Now let’s compare to an “average” concentration of THC in some of the cannabis flowers that we use to make our oil (we’re using whole numbers to make it easy to follow). For the sake of argument, let's say that we use flowers with a potency of 10% THC (on a fully decarboxylated basis). This means that each gram of cannabis flowers contains 100 mg THC (1 gram = 1000 mg, 1000 mg x 0.1 = 100 mg). Theoretically we would have to use 10 grams of flowers to equal 1000 mg of THC (which is what we have in our 50 mL bottles). But this process is not 100% efficient (nothing ever is!). So we have to account for extraction efficiency during cannabis resin production, plus losses from decarboxylation, dilution, and packaging.
Full Spectrum CBD Oil contains some of the same terpenes as dried cannabis bud. Terpenes are the aroma molecules found in plants. Beta-caryophyllene (pepper) and myrcene (musk) are both been found in hemp oil.  According to recent research, beta-caryophyllene acts as a cannabinoid in the body. It engages some of the same cell sites as smoked cannabis. In particular, the terpene interacts with cell receptors that regulate the immune system.  Myrcene has been found to have antidepressant and anti-inflammatory effects. It also acts as an antioxidant and helps molecules move across cell membranes. The combination of essential fatty acids, vitamins, antioxidants and healing terpenes make hemp oil one powerful superfood.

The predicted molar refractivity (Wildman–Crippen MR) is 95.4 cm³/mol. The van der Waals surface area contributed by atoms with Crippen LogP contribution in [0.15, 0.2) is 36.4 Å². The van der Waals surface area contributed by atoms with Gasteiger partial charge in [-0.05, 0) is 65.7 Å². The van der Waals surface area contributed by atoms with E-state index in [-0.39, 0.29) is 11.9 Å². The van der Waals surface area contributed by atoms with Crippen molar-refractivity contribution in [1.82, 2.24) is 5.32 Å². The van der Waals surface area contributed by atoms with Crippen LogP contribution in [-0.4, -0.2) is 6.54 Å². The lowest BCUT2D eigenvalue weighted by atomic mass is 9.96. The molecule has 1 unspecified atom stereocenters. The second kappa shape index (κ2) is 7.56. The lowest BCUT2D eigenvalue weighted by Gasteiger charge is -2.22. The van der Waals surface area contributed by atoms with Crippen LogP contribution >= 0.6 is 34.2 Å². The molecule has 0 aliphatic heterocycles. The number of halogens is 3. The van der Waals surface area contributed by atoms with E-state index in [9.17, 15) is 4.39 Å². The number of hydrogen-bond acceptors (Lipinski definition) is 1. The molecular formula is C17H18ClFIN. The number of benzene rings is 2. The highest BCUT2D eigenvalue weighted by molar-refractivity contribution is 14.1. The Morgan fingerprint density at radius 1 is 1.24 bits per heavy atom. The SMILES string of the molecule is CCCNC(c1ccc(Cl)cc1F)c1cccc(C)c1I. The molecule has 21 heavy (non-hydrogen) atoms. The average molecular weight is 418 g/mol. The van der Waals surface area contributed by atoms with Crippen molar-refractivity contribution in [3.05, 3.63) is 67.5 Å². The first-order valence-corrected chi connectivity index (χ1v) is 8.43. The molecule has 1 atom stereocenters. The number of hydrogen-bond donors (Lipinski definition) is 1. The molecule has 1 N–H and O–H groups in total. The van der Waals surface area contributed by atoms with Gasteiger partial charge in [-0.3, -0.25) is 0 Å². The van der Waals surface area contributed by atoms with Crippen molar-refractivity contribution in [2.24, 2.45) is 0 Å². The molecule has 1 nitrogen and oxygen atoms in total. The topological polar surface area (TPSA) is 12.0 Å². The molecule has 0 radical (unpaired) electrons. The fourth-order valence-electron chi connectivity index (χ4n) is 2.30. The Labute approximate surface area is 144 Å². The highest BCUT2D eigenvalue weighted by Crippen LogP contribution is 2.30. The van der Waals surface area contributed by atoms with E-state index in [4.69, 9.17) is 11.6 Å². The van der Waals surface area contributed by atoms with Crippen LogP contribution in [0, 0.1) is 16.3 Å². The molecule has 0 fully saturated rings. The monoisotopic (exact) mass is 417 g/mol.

Even as the research proceeds, thousands of people are using CBD as medicine. A British pharmaceutical company, GW Pharma, has developed two CBD drugs: Sativex, which contains a 1-to-1 ratio of CBD and THC, and Epidiolex, which is pure CBD. The former is prescribed for the painful muscle spasms that occur in multiple sclerosis, while the latter is aimed at childhood seizures. Sativex is not available in the United States, but it is approved in 29 other countries, including Canada, England and Israel.